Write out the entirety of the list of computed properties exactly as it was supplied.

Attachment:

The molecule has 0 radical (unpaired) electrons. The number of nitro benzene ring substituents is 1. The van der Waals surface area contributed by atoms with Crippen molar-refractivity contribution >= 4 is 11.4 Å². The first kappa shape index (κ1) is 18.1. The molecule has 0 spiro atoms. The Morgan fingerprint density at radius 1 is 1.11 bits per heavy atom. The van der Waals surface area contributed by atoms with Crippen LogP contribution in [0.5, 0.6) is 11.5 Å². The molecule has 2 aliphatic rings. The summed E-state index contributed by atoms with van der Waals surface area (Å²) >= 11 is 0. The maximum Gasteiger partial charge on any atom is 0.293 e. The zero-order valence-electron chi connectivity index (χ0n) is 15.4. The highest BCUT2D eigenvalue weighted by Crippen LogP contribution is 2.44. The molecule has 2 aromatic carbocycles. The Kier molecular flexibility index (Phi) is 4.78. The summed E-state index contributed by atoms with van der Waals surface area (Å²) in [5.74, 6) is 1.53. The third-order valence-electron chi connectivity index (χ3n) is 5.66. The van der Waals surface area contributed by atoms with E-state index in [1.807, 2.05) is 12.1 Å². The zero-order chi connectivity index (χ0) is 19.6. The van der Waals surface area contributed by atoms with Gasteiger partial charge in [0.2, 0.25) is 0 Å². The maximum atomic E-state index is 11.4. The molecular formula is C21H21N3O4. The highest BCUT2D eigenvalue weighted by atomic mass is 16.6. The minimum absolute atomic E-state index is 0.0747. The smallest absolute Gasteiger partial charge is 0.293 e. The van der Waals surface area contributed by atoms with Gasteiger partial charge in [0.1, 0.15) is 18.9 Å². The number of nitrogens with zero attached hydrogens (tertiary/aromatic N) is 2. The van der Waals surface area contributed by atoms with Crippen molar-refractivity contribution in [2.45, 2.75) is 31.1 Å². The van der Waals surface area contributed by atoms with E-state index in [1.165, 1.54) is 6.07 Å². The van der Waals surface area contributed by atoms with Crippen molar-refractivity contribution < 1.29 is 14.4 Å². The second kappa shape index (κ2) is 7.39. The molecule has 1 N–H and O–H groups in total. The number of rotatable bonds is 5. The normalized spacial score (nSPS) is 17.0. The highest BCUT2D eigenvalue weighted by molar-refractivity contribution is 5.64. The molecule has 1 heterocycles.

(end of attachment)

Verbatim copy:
The molecule has 0 radical (unpaired) electrons. The number of nitro benzene ring substituents is 1. The van der Waals surface area contributed by atoms with Crippen molar-refractivity contribution >= 4 is 11.4 Å². The first kappa shape index (κ1) is 18.1. The molecule has 0 spiro atoms. The Morgan fingerprint density at radius 1 is 1.11 bits per heavy atom. The van der Waals surface area contributed by atoms with Crippen LogP contribution in [0.5, 0.6) is 11.5 Å². The molecule has 2 aliphatic rings. The summed E-state index contributed by atoms with van der Waals surface area (Å²) >= 11 is 0. The maximum Gasteiger partial charge on any atom is 0.293 e. The zero-order valence-electron chi connectivity index (χ0n) is 15.4. The highest BCUT2D eigenvalue weighted by Crippen LogP contribution is 2.44. The molecule has 2 aromatic carbocycles. The Kier molecular flexibility index (Phi) is 4.78. The summed E-state index contributed by atoms with van der Waals surface area (Å²) in [5.74, 6) is 1.53. The third-order valence-electron chi connectivity index (χ3n) is 5.66. The van der Waals surface area contributed by atoms with E-state index in [1.807, 2.05) is 12.1 Å². The zero-order chi connectivity index (χ0) is 19.6. The van der Waals surface area contributed by atoms with Gasteiger partial charge in [0.2, 0.25) is 0 Å². The maximum atomic E-state index is 11.4. The molecular formula is C21H21N3O4. The highest BCUT2D eigenvalue weighted by atomic mass is 16.6. The minimum absolute atomic E-state index is 0.0747. The smallest absolute Gasteiger partial charge is 0.293 e. The van der Waals surface area contributed by atoms with Gasteiger partial charge in [0.1, 0.15) is 18.9 Å². The number of nitrogens with zero attached hydrogens (tertiary/aromatic N) is 2. The van der Waals surface area contributed by atoms with Crippen molar-refractivity contribution in [2.45, 2.75) is 31.1 Å². The van der Waals surface area contributed by atoms with E-state index in [1.165, 1.54) is 6.07 Å². The van der Waals surface area contributed by atoms with Crippen molar-refractivity contribution < 1.29 is 14.4 Å². The second kappa shape index (κ2) is 7.39. The molecule has 1 N–H and O–H groups in total. The number of rotatable bonds is 5. The normalized spacial score (nSPS) is 17.0. The highest BCUT2D eigenvalue weighted by molar-refractivity contribution is 5.64. The molecule has 1 heterocycles.